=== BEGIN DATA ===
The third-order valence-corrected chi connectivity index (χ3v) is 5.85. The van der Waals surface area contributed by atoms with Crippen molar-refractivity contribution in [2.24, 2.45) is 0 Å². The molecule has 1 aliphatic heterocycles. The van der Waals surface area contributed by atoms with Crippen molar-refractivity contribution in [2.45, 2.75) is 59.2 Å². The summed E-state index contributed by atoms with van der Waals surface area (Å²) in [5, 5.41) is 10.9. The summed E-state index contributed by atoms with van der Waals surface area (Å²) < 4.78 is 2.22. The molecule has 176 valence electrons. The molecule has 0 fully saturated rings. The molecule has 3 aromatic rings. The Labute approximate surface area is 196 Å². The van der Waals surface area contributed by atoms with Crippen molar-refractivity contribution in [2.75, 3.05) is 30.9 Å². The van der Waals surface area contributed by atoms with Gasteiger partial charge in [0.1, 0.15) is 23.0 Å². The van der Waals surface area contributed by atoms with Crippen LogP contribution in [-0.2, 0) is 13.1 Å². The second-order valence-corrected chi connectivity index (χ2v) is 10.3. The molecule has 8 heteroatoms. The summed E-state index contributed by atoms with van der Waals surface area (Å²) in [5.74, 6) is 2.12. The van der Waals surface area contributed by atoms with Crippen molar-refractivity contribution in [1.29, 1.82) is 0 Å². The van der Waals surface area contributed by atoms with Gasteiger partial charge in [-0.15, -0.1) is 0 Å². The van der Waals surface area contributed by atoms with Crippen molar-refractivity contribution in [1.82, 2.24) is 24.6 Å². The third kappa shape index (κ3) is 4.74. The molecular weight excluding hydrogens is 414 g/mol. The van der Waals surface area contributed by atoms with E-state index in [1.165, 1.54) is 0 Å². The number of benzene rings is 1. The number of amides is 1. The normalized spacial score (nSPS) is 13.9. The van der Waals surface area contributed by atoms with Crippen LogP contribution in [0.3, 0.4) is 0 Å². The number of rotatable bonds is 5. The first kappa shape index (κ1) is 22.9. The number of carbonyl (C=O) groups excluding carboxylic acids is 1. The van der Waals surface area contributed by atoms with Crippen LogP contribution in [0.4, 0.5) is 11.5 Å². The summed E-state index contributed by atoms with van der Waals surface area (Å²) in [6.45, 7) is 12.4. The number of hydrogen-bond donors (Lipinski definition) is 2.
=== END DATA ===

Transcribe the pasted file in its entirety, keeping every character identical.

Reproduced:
The third-order valence-corrected chi connectivity index (χ3v) is 5.85. The van der Waals surface area contributed by atoms with Crippen molar-refractivity contribution in [2.24, 2.45) is 0 Å². The molecule has 1 aliphatic heterocycles. The van der Waals surface area contributed by atoms with Crippen molar-refractivity contribution in [2.45, 2.75) is 59.2 Å². The summed E-state index contributed by atoms with van der Waals surface area (Å²) in [5, 5.41) is 10.9. The summed E-state index contributed by atoms with van der Waals surface area (Å²) < 4.78 is 2.22. The molecule has 176 valence electrons. The molecule has 0 fully saturated rings. The molecule has 3 aromatic rings. The Labute approximate surface area is 196 Å². The van der Waals surface area contributed by atoms with Crippen molar-refractivity contribution in [2.75, 3.05) is 30.9 Å². The van der Waals surface area contributed by atoms with Gasteiger partial charge in [0.1, 0.15) is 23.0 Å². The van der Waals surface area contributed by atoms with Crippen LogP contribution in [-0.2, 0) is 13.1 Å². The second-order valence-corrected chi connectivity index (χ2v) is 10.3. The molecule has 8 heteroatoms. The summed E-state index contributed by atoms with van der Waals surface area (Å²) in [5.74, 6) is 2.12. The van der Waals surface area contributed by atoms with Crippen molar-refractivity contribution in [1.29, 1.82) is 0 Å². The van der Waals surface area contributed by atoms with Gasteiger partial charge in [-0.15, -0.1) is 0 Å². The van der Waals surface area contributed by atoms with Crippen molar-refractivity contribution in [1.82, 2.24) is 24.6 Å². The third kappa shape index (κ3) is 4.74. The molecular weight excluding hydrogens is 414 g/mol. The van der Waals surface area contributed by atoms with E-state index in [1.165, 1.54) is 0 Å². The number of benzene rings is 1. The number of amides is 1. The normalized spacial score (nSPS) is 13.9. The van der Waals surface area contributed by atoms with Crippen LogP contribution in [0.3, 0.4) is 0 Å². The number of rotatable bonds is 5. The first kappa shape index (κ1) is 22.9. The number of carbonyl (C=O) groups excluding carboxylic acids is 1. The van der Waals surface area contributed by atoms with Crippen LogP contribution in [0.4, 0.5) is 11.5 Å². The summed E-state index contributed by atoms with van der Waals surface area (Å²) in [6.45, 7) is 12.4. The number of hydrogen-bond donors (Lipinski definition) is 2.